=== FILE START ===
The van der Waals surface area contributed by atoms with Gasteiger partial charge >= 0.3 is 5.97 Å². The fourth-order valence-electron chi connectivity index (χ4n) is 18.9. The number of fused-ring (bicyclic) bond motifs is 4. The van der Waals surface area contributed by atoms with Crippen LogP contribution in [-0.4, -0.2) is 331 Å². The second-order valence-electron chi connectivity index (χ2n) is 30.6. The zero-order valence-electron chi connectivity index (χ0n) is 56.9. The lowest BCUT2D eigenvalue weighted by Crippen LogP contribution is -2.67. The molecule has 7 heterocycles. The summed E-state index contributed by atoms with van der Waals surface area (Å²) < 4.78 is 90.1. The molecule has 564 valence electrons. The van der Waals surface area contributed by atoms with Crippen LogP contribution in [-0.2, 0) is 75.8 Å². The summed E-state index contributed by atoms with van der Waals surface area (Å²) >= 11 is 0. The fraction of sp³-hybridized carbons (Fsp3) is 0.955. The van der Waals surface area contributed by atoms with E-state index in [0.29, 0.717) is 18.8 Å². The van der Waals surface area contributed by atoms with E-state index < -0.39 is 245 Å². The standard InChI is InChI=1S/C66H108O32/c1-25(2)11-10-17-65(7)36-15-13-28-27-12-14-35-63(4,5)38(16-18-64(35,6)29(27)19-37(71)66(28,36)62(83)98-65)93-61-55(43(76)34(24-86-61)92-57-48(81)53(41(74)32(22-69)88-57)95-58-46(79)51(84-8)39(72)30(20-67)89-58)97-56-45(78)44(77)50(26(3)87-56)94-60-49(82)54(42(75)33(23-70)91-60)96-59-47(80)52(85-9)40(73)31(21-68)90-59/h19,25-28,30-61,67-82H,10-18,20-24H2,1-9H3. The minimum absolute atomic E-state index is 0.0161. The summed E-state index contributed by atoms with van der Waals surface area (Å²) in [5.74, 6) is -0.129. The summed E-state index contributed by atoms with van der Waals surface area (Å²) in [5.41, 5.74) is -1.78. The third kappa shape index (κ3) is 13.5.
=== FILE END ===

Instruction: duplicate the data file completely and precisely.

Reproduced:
The van der Waals surface area contributed by atoms with Gasteiger partial charge >= 0.3 is 5.97 Å². The fourth-order valence-electron chi connectivity index (χ4n) is 18.9. The number of fused-ring (bicyclic) bond motifs is 4. The van der Waals surface area contributed by atoms with Crippen LogP contribution in [-0.4, -0.2) is 331 Å². The second-order valence-electron chi connectivity index (χ2n) is 30.6. The zero-order valence-electron chi connectivity index (χ0n) is 56.9. The lowest BCUT2D eigenvalue weighted by Crippen LogP contribution is -2.67. The molecule has 7 heterocycles. The summed E-state index contributed by atoms with van der Waals surface area (Å²) < 4.78 is 90.1. The molecule has 564 valence electrons. The van der Waals surface area contributed by atoms with Crippen LogP contribution in [-0.2, 0) is 75.8 Å². The summed E-state index contributed by atoms with van der Waals surface area (Å²) >= 11 is 0. The fraction of sp³-hybridized carbons (Fsp3) is 0.955. The van der Waals surface area contributed by atoms with E-state index in [0.29, 0.717) is 18.8 Å². The van der Waals surface area contributed by atoms with E-state index < -0.39 is 245 Å². The standard InChI is InChI=1S/C66H108O32/c1-25(2)11-10-17-65(7)36-15-13-28-27-12-14-35-63(4,5)38(16-18-64(35,6)29(27)19-37(71)66(28,36)62(83)98-65)93-61-55(43(76)34(24-86-61)92-57-48(81)53(41(74)32(22-69)88-57)95-58-46(79)51(84-8)39(72)30(20-67)89-58)97-56-45(78)44(77)50(26(3)87-56)94-60-49(82)54(42(75)33(23-70)91-60)96-59-47(80)52(85-9)40(73)31(21-68)90-59/h19,25-28,30-61,67-82H,10-18,20-24H2,1-9H3. The minimum absolute atomic E-state index is 0.0161. The summed E-state index contributed by atoms with van der Waals surface area (Å²) in [5.74, 6) is -0.129. The summed E-state index contributed by atoms with van der Waals surface area (Å²) in [5.41, 5.74) is -1.78. The third kappa shape index (κ3) is 13.5.